GARDNER: Then having him taken away, that was the most painful thing in the world to me. So, when she brought him back to me, there was no doubt, you know, we`re going to be together. We might not know where we`re going. We might not know where we`re going to live, where we`re going to sleep, or where we`re going to eat, but we`re going to be together.
BECK: In fact, for almost a year, Gardner and his 2-year-old son, Chris Jr., were homeless. While working hard to become a broker by day, at night Gardner and Chris Jr. slept in shelters, under his office desk, and even in the bathroom of a train station. But all the while, father and son never gave up hope.
GARDNER: The big motivation was to have my child but also to fulfill a part of the child in me that wanted to break the cycle of men that were not there for their children.
BECK: Gardner was finally able to reach his goal. He tells us all about his journey in a new book, "The Pursuit of Happyness". He also tours the country, giving motivational speeches.
Now is the time to reflect on all of his hardships. Gardner says if there is one thing in his life he could take back, it would be, well, nothing.
GARDNER: I firmly believe, I do, you change one thing in your life, and that affects everything else that happens after that. So, Maya Angelou once said in response to a similar question, wouldn`t take nothing from my journey now.
BECK: From Chicago tonight, a real American, Chris Gardner.
Chris, I have to tell you that I was whining to my father, who`s watching the show -- hi Dad -- and this is about 15 years ago. I was whining to him, and I said, "Jeez, you know, I`ve got so many things going wrong in my life." This was when I was an alcoholic and I was broke and everything else.
And he said, "Yes, you know what? You are right. Boy, you know what? Tonight, son, make a list of all the bad things that have happened to you in your life."
And I started with my mother`s suicide and everything, all the way down. I got about ten on the list and I realized, "Wow, wait a minute, if that hadn`t have happened, I wouldn`t be here, I wouldn`t be here."
I mean, you hit the nail right on the head. You can`t change anything in your life...
GARDNER: Not a thing.
BECK: You can change only the way you react to it.
GARDNER: And your perception of it.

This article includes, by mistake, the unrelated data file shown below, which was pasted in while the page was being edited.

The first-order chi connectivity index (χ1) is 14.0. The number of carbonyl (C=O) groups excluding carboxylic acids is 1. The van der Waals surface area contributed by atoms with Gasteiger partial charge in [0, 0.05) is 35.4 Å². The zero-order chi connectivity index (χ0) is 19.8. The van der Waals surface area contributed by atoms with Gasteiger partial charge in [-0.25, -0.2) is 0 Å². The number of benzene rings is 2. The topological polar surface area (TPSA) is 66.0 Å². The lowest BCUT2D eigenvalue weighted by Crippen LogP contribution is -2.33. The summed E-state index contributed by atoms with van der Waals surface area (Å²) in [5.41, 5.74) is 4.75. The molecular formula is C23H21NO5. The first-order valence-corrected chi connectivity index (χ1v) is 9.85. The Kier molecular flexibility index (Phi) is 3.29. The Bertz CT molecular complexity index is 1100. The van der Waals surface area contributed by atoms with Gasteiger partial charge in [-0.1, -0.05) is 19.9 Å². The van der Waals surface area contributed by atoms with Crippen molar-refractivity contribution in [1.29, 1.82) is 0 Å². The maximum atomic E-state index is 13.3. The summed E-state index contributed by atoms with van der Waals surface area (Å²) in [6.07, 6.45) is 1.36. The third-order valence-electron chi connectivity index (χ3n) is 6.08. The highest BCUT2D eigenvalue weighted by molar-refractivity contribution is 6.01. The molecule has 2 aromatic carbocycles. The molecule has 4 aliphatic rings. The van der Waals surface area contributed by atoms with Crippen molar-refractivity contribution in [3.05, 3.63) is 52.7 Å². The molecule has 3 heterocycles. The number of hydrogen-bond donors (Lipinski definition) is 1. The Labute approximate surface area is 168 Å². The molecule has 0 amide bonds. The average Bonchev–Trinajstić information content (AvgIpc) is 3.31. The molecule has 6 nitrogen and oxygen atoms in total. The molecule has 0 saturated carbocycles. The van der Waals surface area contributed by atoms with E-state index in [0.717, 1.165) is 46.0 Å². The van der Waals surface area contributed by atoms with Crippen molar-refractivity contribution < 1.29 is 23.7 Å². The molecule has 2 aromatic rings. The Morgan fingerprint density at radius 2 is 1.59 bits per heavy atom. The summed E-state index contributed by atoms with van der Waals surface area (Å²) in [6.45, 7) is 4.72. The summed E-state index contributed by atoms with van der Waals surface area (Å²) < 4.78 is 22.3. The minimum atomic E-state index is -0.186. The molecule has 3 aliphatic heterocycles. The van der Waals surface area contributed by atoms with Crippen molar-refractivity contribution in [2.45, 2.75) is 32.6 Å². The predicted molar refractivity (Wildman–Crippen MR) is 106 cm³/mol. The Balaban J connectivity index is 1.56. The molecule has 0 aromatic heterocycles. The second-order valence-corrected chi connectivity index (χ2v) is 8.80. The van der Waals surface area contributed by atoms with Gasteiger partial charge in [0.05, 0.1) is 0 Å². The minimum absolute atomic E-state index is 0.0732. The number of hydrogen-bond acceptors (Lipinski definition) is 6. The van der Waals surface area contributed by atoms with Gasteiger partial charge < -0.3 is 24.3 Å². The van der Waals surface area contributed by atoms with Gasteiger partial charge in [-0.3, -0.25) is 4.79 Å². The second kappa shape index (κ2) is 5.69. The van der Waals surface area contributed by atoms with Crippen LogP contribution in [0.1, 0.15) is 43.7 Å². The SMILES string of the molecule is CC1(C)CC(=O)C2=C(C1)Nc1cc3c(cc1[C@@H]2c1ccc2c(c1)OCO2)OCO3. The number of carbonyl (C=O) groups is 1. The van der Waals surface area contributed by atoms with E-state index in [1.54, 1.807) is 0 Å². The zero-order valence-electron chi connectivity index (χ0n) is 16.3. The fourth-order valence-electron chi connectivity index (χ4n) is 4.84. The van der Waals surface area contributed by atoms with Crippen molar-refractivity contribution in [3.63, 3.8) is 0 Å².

GARDNER: People have asked me many, many times about the homelessness experience. True, we were homeless, but we were never hopeless. That`s a whole different ballgame. Glenn, I had just started my career on Wall Street.
GARDNER: I had nothing but upside. It couldn`t have gotten any worse. I had nothing but upside.
BECK: One of the things that I promised myself that we would do on the show is try to show some of the hope. I am such a believer in the future of America. I -- if I can do what I`m doing, you can do what you want to do.
And it kills me how many bad stories you see all the time and how many people are always saying, "Oh, you can never make it" or, you know, they`re peddling misery and I`m finding story after story like yours, where all you have to do is just apply yourself.
GARDNER: Glenn, you`ve got to look for those stories. You and I will probably agree that bad news is going to sell more papers than good news.
BECK: Yes, I know.
GARDNER: And -- but I see it all around me, and perhaps it`s because I choose to look for it, Glenn, and I`m open to it.
BECK: Yes. What do you say to people, white, black, doesn`t matter what color, but I mean, I hear a lot of poverty pimps that will say you `re being held back. And I don`t care what color you are. What do you say to those people. I mean, if you were held back, you were homeless.
GARDNER: And had every excuse in the world to just throw in the towel right there. OK? Could have become -- could have hidden in an -- alcohol, drugs or anything else. But made a conscious choice and decision, Glenn.
And to answer your question as directly as possible, what do I say to those people who find themselves in similar situations to the ones you or I were in?
BECK: Yes. Yes.
GARDNER: The cavalry ain`t coming.
BECK: Real quick, did you buy the Ferrari? Did you ever get the Ferrari that you saw?
GARDNER: I got the Ferrari and got rid of it. You know what you find out man? When you get toys, you don`t have time.
BECK: I understand you bought it from someone famous.